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Example

Here is a code example I found at the Pete on Software blog:

var listThree = new string[] { "Pete", "On", "Software" };  
var listFour = new string[] { "Joel", "On", "Software" };  
stringExcept = listThree.Except(listFour);

The code compiles and runs. So far so good.

Question

However, I don't understand why it works.

So, can anyone explain why I can use Enumerable.Except on a string array?

Perhaps, it will be clear to me if someone could explain how to read the signature of Enumerable.Except and give me a code example:

public static IEnumerable<TSource> Except<TSource>(
    this IEnumerable<TSource> first,
    IEnumerable<TSource> second
)

What I know

I know the concepts of generics and extension methods. But obviously not good enough to understand the code example above. I have also already used some basic Linq queries.

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5 Answers 5

up vote 4 down vote accepted

Except is an extension method which extends any type that implements IEnumerable<T>. This includes the System.Array type which implements IEnumerable<T>.

The note on the linked page explains why the docs don't show System.Array implementing IEnumerable<T>

In the .NET Framework version 2.0, the Array class implements the System.Collections.Generic.IList<T>, System.Collections.Generic.ICollection<T>, and System.Collections.Generic.IEnumerable<T> generic interfaces. The implementations are provided to arrays at run time, and therefore are not visible to the documentation build tools. As a result, the generic interfaces do not appear in the declaration syntax for the Array class, and there are no reference topics for interface members that are accessible only by casting an array to the generic interface type (explicit interface implementations). The key thing to be aware of when you cast an array to one of these interfaces is that members which add, insert, or remove elements throw NotSupportedException.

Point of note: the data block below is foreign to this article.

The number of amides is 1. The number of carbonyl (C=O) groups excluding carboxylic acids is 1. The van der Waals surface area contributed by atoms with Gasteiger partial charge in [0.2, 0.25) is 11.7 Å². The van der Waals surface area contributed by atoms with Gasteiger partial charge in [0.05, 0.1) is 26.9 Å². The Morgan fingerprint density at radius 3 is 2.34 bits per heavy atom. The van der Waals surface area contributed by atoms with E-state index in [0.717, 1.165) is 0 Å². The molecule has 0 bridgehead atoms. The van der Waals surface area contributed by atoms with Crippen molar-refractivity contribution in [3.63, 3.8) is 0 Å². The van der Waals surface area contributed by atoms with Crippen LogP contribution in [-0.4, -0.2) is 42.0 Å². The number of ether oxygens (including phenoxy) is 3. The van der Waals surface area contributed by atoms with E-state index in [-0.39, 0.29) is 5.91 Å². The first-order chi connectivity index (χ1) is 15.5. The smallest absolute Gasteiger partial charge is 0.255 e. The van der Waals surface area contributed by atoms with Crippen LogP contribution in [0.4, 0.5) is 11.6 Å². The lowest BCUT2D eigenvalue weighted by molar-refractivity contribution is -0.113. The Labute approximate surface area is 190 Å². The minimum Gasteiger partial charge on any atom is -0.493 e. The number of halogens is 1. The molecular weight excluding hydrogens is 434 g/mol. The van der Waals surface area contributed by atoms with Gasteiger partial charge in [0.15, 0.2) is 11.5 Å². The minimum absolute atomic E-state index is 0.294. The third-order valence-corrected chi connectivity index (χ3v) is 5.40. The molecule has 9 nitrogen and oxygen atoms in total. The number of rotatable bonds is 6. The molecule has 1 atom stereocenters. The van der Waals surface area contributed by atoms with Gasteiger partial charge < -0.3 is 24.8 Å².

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It just says that if you have an IEnumerable of a given type TSource in this case string you can Except it with another IEnumerable of the same type and get a third IEnumerable of the same type back. The key point is that the two IEnumerable inputs have to be the same (and obviously the return will be of the same type).

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The compiler will match the TSource argument to string as a string array implements the IEnumerable<string> interface and thus matches the first argument of the extension method. So the answer is two things:

  • string[] implements IEnumerable<string>
  • The compiler is intelligent enough to infer the generic arguments
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An array of T (or say a T[]), is also an IEnumerable<T>. In your question, T is System.String. And Enumerable.Except is an extension method on IEnumerable<T>, so it's also working for a string[]. And stringExcept = listThree.Except(listFour); equals to

stringExcept = Enumerable.Except(listThree, listFour).
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The Except method returns the elements in the first enumerable that do not also appear in the second enumerable. So in the case you specified, the result would be {"Pete", "Joel"}.

In this case, thinking in terms of string arrays is perhaps a red herring. It might be more advantageous to think in terms of object equality (http://msdn.microsoft.com/en-us/library/system.object.equals.aspx).

The Microsoft documentation is here: http://msdn.microsoft.com/en-us/library/system.linq.enumerable.except.aspx

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